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Student search involves bringing students into your communication flow for recruitment. One of the most critical roles for any aspiring leader in enrollment management is to understand where students come to you from and how to recruit them. Sourcing students is a mixture of partnerships along with strong inbound recruiting and affinity. Beyond just understanding the sourcing, having clean data in your CRM so that you can evaluate the performance of each source is crucial.
Student search is a big topic. It starts with understanding where your current applications and enrollments are coming from, what other sources exist that remain untapped, and how to optimize your sourcing. Here is what you can expect to learn in this primer:
- The difference between prospecting and inquiry generation
- The three types of inquiries and how they differ
- What to think about when considering a partnership to generate inquiries
Prospecting is the process of searching for students who aren’t coming to you asking for information. This process is done by purchasing names of students to sift through and find the best fits, or to just send out mass messaging and hope that they respond. First and foremost, these students will need to hear who your institution is and why they should care. They might not be a good fit, might not be looking for your type of institution, and may have never heard of you before.
You can make better use of prospecting by using lookalike models to find students like those who have already applied, enrolled, or graduated. One risk of using these models is that they can be self-fulfilling prophecies. If you only look for students who mirror those who enroll you won’t expand your reach and enroll different students. Niche also allows you to find students who fit your profile and are considering peer institutions, but not you (yet).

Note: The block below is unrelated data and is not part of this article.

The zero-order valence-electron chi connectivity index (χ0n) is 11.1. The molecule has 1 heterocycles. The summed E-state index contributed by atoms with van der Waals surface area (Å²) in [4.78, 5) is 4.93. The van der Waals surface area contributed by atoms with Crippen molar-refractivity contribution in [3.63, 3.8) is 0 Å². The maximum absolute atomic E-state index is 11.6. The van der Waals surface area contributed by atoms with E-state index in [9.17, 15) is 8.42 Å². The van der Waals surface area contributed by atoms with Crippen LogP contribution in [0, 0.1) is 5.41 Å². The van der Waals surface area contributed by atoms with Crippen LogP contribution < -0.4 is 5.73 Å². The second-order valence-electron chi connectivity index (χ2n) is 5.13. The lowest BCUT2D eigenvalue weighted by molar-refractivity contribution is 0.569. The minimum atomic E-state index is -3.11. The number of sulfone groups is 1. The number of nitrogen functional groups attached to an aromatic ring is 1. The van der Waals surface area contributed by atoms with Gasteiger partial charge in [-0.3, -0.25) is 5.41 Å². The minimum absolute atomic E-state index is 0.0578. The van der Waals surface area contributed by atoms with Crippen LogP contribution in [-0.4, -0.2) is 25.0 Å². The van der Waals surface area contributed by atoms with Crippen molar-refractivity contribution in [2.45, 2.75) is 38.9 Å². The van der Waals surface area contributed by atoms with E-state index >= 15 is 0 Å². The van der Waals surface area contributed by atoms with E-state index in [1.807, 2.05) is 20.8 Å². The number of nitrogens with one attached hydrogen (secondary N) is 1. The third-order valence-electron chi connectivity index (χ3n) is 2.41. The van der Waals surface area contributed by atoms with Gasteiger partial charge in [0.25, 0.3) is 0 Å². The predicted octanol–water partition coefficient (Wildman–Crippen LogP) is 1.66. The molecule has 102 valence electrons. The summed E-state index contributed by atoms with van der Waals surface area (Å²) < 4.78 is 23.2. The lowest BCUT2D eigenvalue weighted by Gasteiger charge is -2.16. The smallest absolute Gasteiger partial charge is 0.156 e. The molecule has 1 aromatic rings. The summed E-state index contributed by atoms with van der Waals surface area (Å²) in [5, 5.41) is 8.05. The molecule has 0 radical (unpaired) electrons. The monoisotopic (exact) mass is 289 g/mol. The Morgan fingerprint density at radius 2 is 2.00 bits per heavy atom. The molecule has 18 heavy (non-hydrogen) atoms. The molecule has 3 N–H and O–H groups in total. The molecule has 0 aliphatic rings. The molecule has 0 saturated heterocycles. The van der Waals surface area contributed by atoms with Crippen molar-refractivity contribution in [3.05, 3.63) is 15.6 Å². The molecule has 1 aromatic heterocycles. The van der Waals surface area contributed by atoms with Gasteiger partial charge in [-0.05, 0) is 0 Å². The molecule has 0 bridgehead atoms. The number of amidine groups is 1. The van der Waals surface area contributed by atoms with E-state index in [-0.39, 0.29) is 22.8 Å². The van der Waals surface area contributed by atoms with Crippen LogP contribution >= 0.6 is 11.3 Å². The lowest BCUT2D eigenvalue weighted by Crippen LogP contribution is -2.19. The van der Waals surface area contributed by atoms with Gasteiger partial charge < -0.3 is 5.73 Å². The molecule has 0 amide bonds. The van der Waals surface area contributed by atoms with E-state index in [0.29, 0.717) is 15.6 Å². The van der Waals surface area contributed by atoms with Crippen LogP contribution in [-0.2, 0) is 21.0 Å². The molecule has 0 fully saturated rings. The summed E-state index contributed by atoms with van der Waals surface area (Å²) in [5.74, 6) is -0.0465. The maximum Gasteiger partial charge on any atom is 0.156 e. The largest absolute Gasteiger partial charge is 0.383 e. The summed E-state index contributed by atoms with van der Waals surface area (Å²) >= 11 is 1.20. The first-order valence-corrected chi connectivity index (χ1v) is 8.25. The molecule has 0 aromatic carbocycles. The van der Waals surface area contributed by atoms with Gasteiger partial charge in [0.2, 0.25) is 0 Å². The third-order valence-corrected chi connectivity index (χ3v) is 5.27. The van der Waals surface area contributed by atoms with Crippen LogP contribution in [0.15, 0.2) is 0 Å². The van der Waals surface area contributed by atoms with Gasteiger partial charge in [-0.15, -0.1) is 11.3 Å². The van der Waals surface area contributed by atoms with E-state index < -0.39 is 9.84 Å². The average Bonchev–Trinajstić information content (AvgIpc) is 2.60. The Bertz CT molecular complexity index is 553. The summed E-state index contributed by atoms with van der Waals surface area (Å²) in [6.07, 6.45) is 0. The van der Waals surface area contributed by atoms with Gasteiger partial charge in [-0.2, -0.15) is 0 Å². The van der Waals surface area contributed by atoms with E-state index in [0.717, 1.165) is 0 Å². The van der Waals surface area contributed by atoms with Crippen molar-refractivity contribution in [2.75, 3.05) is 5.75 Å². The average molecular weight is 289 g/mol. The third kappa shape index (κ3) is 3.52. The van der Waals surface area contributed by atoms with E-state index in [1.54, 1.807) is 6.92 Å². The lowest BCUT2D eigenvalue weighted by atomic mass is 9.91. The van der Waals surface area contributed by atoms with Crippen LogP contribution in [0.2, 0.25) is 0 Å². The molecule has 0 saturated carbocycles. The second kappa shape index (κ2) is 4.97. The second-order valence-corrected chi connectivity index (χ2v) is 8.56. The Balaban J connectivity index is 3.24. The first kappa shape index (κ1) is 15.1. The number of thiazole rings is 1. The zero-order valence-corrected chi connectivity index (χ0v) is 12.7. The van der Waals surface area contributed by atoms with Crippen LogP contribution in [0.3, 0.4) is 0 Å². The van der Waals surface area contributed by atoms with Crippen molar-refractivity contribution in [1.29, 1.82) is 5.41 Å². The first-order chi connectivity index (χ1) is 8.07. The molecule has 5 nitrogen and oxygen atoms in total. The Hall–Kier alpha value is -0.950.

Prospects are usually the least likely to apply and enroll, which is not to say they are not valuable, but that they simply are less likely to take action because they have a higher inertia. Students who know who you are, what you offer, or have personal connections are much more likely to move through your funnel, or dance.
Inbound is a term from industry that could be used more in education to understand outreach. Inbound marketing is content designed to attract prospective customers (students in this case) to take an action. For us, this action is an inquiry, application, or visit. This might be digital ads, social media, guides and resources, chatbots, or video content. It’s anything designed to pique interest and attract students to you. Rather than having to go out searching for students to prospect, think of these as behaving like a light that attracts moths. This differs from outbound marketing because outbound is designed can often have the goal of generating brand awareness first and actions second.
Inbound inquiries can come in a variety of forms and interest levels. Digital marketing campaigns can vary significantly based upon tactics, targeting, and budget. A campaign aimed at brand awareness will likely be less effective at directly generating inquiries, but can help prepare you for more organic interest in years to come. A visit campaign that’s poorly targeted by age or demographics won’t generate the results or ROI that you’re looking for. Search campaigns that are buying your brand name are wasting money by cannibalizing users who would already be coming to your site, — Niche offers a whole resource about avoiding that. A successful campaign will be narrowly focused on goal and audience with clear calls to action and well-designed landing pages.